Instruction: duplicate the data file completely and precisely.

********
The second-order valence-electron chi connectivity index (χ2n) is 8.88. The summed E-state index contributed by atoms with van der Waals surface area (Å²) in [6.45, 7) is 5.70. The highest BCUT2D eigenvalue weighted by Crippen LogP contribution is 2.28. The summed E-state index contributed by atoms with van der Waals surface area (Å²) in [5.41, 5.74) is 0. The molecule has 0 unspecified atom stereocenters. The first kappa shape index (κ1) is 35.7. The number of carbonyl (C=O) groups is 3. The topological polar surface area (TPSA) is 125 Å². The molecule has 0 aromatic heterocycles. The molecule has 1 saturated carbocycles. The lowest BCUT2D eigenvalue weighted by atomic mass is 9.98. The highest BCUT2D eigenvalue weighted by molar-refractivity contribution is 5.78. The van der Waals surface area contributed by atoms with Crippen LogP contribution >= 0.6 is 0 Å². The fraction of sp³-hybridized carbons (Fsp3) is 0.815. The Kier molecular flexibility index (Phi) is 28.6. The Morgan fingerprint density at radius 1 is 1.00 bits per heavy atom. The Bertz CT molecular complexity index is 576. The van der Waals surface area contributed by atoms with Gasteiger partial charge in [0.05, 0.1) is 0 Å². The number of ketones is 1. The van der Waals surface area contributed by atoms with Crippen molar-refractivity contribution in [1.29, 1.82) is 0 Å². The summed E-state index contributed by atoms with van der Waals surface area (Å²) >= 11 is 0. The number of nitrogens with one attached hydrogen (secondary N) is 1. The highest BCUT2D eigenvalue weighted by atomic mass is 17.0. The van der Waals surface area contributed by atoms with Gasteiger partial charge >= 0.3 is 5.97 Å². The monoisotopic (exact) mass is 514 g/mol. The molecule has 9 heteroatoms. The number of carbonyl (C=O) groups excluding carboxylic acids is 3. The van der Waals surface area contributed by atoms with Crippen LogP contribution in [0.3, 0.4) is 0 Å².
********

The second-order valence-electron chi connectivity index (χ2n) is 8.88. The summed E-state index contributed by atoms with van der Waals surface area (Å²) in [6.45, 7) is 5.70. The highest BCUT2D eigenvalue weighted by Crippen LogP contribution is 2.28. The summed E-state index contributed by atoms with van der Waals surface area (Å²) in [5.41, 5.74) is 0. The molecule has 0 unspecified atom stereocenters. The first kappa shape index (κ1) is 35.7. The number of carbonyl (C=O) groups is 3. The topological polar surface area (TPSA) is 125 Å². The molecule has 0 aromatic heterocycles. The molecule has 1 saturated carbocycles. The lowest BCUT2D eigenvalue weighted by atomic mass is 9.98. The highest BCUT2D eigenvalue weighted by molar-refractivity contribution is 5.78. The van der Waals surface area contributed by atoms with Crippen LogP contribution >= 0.6 is 0 Å². The fraction of sp³-hybridized carbons (Fsp3) is 0.815. The Kier molecular flexibility index (Phi) is 28.6. The Morgan fingerprint density at radius 1 is 1.00 bits per heavy atom. The Bertz CT molecular complexity index is 576. The van der Waals surface area contributed by atoms with Gasteiger partial charge in [0.05, 0.1) is 0 Å². The number of ketones is 1. The van der Waals surface area contributed by atoms with Crippen molar-refractivity contribution in [1.29, 1.82) is 0 Å². The summed E-state index contributed by atoms with van der Waals surface area (Å²) >= 11 is 0. The number of nitrogens with one attached hydrogen (secondary N) is 1. The highest BCUT2D eigenvalue weighted by atomic mass is 17.0. The van der Waals surface area contributed by atoms with Gasteiger partial charge >= 0.3 is 5.97 Å². The monoisotopic (exact) mass is 514 g/mol. The molecule has 9 heteroatoms. The number of carbonyl (C=O) groups excluding carboxylic acids is 3. The van der Waals surface area contributed by atoms with Crippen LogP contribution in [0.3, 0.4) is 0 Å².